Switching to the new PLC caused little or no production downtime at the Mount Joy site. Since the existing motor-control centers had hand-off-auto capabilities, all equipment could be operated manually, allowing time for final wiring in the new panels.

Black and his operations team turned to Kice Automation, part of Kice Industries, Wichita, KS (, for assistance. Well known for its expertise in the flour-milling business, Kice had consulted with Wilkins Rogers on several smaller projects.

“No one checked off all the boxes like Kice did,” Black said. “We were well aware of their advanced knowledge and attention to detail.”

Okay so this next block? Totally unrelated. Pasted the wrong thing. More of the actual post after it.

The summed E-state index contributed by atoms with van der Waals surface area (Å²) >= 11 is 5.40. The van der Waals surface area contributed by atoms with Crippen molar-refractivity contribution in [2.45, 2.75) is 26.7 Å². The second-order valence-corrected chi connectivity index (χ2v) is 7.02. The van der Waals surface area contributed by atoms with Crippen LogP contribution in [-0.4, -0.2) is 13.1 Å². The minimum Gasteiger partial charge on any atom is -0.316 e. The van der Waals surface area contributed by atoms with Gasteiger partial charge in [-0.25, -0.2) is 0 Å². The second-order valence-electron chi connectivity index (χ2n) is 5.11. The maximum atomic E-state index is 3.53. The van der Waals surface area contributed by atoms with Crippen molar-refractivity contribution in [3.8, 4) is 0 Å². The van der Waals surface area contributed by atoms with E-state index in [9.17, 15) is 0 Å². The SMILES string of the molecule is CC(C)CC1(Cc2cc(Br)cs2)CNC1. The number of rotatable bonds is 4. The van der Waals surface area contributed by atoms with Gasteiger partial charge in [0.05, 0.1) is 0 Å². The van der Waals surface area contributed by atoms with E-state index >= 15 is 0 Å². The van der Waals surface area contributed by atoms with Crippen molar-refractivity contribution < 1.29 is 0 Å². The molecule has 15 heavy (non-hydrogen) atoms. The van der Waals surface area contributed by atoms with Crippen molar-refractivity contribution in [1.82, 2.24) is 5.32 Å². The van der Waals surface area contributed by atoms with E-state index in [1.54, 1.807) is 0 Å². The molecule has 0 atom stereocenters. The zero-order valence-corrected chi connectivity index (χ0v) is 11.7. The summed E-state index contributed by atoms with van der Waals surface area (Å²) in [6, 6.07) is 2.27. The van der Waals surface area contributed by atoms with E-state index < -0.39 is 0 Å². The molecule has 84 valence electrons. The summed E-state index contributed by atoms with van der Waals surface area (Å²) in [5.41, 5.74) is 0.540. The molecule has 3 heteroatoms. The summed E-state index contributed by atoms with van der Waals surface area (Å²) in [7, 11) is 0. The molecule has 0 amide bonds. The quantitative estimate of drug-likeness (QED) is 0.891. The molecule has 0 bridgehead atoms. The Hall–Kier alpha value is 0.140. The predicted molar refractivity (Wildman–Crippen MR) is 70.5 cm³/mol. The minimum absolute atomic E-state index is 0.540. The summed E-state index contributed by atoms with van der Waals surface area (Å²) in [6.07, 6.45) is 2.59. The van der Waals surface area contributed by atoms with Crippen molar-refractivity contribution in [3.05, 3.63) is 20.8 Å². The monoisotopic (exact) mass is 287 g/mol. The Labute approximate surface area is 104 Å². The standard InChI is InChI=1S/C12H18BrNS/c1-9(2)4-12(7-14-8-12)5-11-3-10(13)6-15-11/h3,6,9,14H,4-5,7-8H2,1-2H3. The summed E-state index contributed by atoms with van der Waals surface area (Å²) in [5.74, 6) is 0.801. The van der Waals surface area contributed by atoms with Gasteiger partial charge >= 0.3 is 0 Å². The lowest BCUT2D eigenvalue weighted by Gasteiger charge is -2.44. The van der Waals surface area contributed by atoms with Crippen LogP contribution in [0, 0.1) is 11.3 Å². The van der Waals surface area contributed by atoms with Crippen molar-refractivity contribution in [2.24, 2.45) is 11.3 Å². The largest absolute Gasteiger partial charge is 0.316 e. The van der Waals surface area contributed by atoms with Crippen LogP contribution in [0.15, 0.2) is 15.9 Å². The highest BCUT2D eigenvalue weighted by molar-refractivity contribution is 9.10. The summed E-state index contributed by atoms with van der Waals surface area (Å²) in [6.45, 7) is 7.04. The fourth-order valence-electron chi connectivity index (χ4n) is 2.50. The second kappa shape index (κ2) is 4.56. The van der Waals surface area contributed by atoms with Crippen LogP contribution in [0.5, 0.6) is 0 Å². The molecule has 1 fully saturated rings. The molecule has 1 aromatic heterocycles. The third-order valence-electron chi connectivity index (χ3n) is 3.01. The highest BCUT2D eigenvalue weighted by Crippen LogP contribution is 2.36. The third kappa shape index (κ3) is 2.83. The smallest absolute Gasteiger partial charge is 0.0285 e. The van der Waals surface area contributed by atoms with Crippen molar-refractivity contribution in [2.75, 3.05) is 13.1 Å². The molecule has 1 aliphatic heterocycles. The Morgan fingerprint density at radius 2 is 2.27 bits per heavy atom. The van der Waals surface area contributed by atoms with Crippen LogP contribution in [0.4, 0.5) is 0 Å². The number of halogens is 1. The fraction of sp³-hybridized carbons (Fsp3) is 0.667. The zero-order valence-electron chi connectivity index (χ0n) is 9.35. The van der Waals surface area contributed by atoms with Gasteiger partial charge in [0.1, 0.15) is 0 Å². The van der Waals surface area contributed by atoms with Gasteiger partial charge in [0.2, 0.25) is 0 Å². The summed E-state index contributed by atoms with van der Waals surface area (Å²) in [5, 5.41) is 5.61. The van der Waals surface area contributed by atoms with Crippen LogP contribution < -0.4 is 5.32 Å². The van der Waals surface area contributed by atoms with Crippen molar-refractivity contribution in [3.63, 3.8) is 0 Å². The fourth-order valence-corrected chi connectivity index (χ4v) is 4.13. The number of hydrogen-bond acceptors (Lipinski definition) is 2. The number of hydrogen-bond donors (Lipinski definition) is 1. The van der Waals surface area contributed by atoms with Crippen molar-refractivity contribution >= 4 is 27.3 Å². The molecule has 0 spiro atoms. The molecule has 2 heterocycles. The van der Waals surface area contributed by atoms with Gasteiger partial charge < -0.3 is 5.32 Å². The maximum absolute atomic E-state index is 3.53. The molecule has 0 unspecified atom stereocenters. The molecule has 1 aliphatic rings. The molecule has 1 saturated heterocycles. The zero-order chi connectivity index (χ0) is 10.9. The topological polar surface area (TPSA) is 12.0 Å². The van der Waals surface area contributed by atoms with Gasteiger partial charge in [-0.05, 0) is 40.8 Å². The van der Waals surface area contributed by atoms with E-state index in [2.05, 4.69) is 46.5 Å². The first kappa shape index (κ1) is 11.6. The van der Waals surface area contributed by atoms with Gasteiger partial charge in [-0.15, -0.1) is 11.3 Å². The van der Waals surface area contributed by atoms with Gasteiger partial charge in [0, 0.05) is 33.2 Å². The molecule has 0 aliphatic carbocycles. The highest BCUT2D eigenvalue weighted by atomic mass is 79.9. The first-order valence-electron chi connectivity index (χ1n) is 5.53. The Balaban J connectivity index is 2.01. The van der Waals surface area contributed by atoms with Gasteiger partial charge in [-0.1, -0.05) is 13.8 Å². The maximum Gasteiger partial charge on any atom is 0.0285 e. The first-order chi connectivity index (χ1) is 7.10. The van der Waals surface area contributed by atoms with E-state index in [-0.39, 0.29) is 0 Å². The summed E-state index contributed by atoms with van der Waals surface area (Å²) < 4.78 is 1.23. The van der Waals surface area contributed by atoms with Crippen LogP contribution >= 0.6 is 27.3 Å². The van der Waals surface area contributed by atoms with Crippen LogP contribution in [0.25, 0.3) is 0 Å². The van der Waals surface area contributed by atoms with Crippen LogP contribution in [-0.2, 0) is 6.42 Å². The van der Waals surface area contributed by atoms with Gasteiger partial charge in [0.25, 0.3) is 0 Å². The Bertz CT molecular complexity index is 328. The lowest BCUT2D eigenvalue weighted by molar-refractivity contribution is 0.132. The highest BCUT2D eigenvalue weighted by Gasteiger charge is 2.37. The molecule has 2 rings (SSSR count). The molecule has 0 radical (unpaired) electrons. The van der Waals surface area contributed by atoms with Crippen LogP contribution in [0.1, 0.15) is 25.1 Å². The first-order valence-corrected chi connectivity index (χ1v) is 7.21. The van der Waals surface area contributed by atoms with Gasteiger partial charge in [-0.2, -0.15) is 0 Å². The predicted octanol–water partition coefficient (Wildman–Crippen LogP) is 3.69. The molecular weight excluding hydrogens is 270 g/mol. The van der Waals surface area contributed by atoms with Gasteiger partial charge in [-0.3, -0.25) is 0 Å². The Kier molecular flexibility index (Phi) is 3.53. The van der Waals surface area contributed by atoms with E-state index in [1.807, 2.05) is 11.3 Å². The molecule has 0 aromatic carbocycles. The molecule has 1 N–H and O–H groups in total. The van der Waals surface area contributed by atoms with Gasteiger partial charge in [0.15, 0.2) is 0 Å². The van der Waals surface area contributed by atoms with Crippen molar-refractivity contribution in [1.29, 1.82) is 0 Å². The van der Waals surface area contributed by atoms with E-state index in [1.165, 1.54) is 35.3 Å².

Kice’s advanced knowledge in milling processes, including its experience as a solution partner within the Rockwell
Automation PartnerNetwork program, helped convince Black and his team that instead of a mere replacement, they should implement an entirely new control infrastructure for the Mount Joy facility.

“The Mount Joy team had a wish list of capabilities that couldn’t be realized with just a PLC upgrade,” said Syed Ashraf, vice president of automation/electrical at Kice.

Deploying new sensors for added worker safety was near the top of that wish list. “We care about employee safety first and foremost,” Black stated. “With new sensors on equipment tied into the control system, we not only enhanced the safety but reduced the chances of equipment failure.”